[Carl Jung on The Tibetan Book of the Dead and “Dharma Kaya,” “Perfect Enlightenment,” “Godhead,” “Gnostics,” “Sacrifice,” “Redemption.”]

O nobly born (so and so), listen. Now thou art experiencing the Radiance of the Clear Light of Pure Reality. Recognize it. O nobly born, thy present intellect, in real nature void, not formed into anything as regards characteristics or color, naturally void, is the very Reality, the All-Good.

Thine own intellect, which is now voidness, yet not to be regarded as of the voidness of nothingness, but as being the intellect itself, unobstructed, shining, thrilling, and blissful, is the very consciousness, the All-good Buddha.

This realization is the Dharma kaya state of perfect enlightenment; or, as we should express it in our own language, the creative ground of all metaphysical assertion is consciousness, as the invisible, intangible manifestation of the soul. The “Voidness” is the state transcendent over all assertion and all predication. The fullness of its discriminative manifestations still lies latent in the soul.

The text continues:

Thine own consciousness, shining, void, and inseparable from the Great Body of Radiance, hath no birth, nor death, and is the Immutable Light Buddha Amitabha.

The soul is assuredly not small, but the radiant Godhead itself. The West finds this statement either very dangerous, if not downright blasphemous, or else accepts it unthinkingly and then suffers from a theosophical inflation. Somehow we always have a wrong attitude to these things.

But if we can master ourselves far enough to refrain from our chief error of always wanting to do something with things and put them to practical use, we may perhaps succeed in learning an important lesson from these teachings, or at least in appreciating the greatness of the Bardo Thodol which vouchsafes to the dead man the ultimate and highest truth, that even the gods are the radiance and reflection of our own souls.

No sun is thereby eclipsed for the Oriental as it would be for the Christian, who would feel robbed of his God; on the contrary, his soul is the light of the Godhead, and the Godhead is the soul. The East can sustain this paradox better than the unfortunate Angelus Silesius, who even today would be psychologically far in advance of his time.

It is highly sensible of the Bardo Thodol to make clear to the dead man the primacy of the psyche, for that is the one thing which life does not make clear to us. We are so hemmed in by things which jostle and oppress that we never get a chance, in the midst of all these “given” things, to wonder by whom they are “given.” It is from this world of “given” things that the dead man liberates himself; and the purpose of the instruction is to help him towards this liberation.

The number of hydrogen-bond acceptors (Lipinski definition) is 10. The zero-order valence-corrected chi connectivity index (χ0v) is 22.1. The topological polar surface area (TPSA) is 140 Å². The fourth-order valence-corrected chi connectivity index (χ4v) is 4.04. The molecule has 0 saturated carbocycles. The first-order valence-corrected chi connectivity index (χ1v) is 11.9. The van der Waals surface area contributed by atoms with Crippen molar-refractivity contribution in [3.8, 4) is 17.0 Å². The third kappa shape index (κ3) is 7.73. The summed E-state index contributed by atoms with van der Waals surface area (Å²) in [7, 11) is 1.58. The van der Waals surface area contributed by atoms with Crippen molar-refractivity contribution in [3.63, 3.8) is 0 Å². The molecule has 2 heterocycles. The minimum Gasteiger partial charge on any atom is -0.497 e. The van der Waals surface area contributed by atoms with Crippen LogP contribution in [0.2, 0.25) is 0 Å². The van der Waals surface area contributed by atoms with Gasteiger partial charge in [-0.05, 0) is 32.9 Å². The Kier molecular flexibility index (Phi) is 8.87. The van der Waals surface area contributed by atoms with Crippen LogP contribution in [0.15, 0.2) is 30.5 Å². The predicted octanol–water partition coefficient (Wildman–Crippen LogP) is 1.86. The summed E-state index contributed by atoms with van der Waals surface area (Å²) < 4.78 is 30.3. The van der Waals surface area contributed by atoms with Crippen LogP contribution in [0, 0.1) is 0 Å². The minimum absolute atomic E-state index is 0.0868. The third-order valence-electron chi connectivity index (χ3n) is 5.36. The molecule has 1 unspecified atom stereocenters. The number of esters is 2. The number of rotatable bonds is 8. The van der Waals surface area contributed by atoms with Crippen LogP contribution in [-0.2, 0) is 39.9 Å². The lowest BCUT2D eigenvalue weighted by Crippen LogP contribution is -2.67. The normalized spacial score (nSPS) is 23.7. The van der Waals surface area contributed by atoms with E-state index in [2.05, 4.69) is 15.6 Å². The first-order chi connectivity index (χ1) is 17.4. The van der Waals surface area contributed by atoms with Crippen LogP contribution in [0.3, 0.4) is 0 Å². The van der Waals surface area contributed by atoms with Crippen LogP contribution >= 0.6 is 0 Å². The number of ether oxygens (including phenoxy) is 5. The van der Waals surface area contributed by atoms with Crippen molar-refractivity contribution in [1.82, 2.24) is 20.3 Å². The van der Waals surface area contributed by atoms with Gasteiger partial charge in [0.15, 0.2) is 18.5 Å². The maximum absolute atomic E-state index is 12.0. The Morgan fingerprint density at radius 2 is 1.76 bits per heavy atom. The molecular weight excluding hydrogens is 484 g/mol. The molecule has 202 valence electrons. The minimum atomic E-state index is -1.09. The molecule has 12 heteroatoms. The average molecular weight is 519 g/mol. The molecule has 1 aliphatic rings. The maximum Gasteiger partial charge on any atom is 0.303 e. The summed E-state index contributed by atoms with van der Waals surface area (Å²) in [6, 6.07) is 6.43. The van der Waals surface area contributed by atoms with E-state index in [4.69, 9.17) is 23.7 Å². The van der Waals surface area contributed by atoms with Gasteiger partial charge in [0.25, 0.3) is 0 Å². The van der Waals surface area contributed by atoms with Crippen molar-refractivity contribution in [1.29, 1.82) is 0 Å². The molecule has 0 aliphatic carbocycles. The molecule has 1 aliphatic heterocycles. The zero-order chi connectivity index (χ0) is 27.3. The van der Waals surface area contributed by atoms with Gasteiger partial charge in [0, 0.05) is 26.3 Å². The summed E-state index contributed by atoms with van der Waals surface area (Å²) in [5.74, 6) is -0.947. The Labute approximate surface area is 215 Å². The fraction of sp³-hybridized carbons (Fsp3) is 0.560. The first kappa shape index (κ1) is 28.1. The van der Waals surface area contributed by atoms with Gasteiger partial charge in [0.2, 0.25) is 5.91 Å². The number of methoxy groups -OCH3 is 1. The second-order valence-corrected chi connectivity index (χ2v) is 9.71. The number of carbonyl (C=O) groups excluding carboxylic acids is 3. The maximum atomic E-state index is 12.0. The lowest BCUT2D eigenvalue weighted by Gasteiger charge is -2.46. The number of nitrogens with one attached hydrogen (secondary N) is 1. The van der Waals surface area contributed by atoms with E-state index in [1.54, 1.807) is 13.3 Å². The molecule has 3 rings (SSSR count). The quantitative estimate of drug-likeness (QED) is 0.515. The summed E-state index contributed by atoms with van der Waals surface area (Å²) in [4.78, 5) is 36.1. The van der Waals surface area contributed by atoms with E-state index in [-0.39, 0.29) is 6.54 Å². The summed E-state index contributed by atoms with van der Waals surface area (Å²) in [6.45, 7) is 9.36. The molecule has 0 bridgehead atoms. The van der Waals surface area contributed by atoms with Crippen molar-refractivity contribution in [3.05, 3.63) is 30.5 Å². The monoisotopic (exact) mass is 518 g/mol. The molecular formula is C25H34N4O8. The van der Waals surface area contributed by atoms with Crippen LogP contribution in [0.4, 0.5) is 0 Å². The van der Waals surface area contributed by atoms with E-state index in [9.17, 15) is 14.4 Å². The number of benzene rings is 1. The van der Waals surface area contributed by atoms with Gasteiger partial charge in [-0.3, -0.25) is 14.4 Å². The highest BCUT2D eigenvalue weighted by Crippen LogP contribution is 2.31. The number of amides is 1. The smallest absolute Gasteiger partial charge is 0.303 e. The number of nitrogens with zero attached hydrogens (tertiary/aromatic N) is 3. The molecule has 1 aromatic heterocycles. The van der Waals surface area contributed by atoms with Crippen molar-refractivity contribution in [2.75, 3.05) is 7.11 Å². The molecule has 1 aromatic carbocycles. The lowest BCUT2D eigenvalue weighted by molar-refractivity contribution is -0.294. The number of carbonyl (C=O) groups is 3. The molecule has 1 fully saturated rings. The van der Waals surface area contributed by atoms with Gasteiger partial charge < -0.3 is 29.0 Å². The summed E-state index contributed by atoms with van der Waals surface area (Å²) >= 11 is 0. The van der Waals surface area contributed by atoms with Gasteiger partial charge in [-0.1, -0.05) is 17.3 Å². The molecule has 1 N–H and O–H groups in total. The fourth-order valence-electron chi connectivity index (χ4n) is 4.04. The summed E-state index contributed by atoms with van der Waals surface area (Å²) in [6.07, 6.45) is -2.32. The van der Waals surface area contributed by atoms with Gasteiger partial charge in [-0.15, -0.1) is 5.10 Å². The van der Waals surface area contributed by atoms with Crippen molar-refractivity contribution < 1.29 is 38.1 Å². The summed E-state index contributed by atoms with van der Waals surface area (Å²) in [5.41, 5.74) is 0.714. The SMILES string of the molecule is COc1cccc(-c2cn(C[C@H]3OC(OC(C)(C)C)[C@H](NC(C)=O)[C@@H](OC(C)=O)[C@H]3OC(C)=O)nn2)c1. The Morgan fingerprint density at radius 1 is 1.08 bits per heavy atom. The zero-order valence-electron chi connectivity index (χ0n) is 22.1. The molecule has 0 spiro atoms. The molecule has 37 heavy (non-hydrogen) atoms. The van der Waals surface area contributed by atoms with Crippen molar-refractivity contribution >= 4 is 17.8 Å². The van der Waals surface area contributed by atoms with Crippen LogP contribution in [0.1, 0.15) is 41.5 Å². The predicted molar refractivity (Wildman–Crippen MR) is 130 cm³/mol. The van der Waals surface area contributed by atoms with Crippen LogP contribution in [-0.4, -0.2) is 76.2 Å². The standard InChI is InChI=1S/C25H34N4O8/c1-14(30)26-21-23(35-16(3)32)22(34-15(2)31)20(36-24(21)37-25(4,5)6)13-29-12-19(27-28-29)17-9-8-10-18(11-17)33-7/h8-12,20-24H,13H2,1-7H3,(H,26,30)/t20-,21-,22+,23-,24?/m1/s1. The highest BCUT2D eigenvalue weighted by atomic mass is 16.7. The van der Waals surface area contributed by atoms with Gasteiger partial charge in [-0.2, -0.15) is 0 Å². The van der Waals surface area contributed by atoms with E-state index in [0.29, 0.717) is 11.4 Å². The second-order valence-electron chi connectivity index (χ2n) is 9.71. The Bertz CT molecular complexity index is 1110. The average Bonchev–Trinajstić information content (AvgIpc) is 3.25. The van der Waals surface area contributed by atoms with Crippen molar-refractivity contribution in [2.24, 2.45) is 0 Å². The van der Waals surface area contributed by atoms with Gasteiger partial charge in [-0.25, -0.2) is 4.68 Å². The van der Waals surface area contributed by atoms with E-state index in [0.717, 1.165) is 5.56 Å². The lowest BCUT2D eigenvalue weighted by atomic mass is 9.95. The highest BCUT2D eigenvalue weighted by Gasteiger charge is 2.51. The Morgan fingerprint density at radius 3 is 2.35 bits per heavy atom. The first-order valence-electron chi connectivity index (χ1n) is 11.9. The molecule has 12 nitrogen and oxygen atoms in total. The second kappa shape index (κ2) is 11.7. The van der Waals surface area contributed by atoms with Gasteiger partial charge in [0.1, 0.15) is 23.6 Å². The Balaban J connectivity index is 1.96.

We, if we put ourselves in his place, shall derive no lesser reward from it, since we learn from the very first paragraphs that the “giver” of all “given” things dwells within us. This is a truth which in the face of all evidence, in the greatest things as in the smallest, is never known, although it is often so very necessary, indeed vital, for us to know it.

Such knowledge, to be sure, is suitable only for contemplatives who are minded to understand the purpose of existence, for those who are Gnostics by temperament and therefore believe in a savior who, like the savior of the Mandaeans, is called “knowledge of life” (Manda d’Hayye). Perhaps it is not granted to many of us to see the world as something “given.”

A great reversal of standpoint, calling for much sacrifice, is needed before we can see the world as “given” by the very nature of the psyche. It is so much more straightforward, more dramatic, impressive, and therefore more convincing, to see
all the things that happen to me than to observe how I make them happen. Indeed, the animal nature of man makes him resist seeing himself as the maker of his circumstances.

That is why attempts of this kind were always the object of secret initiations, culminating as a rule in a figurative death which symbolized the total character of this reversal. And, in point of fact, the instruction given in the Bardo Thodol serves to recall to the dead man the experiences of his initiation and the teachings of his guru, for the instruction is, at bottom, nothing less than an initiation of the dead into the Bardo life, just as the initiation of the living was a preparation for the Beyond.

Such was the case, at least, with all the mystery cults in ancient civilizations from the time of the Egyptian and Eleusinian mysteries. In the initiation of the living, however, this “Beyond” is not a world beyond death, but a reversal of the mind’s intentions and outlook, a psychological “Beyond” or, in Christian terms, a “redemption” from the trammels of the world and of sin.

Redemption is a separation and deliverance from an earlier condition of darkness and unconsciousness, and leads to a condition of illumination and releasedness, to victory and transcendence over everything “given.” ~Carl Jung, Psychology and Religion, Psychological Commentary on the Tibetan Book of the Dead, Pages 513-514, Paragraphs 839-842.

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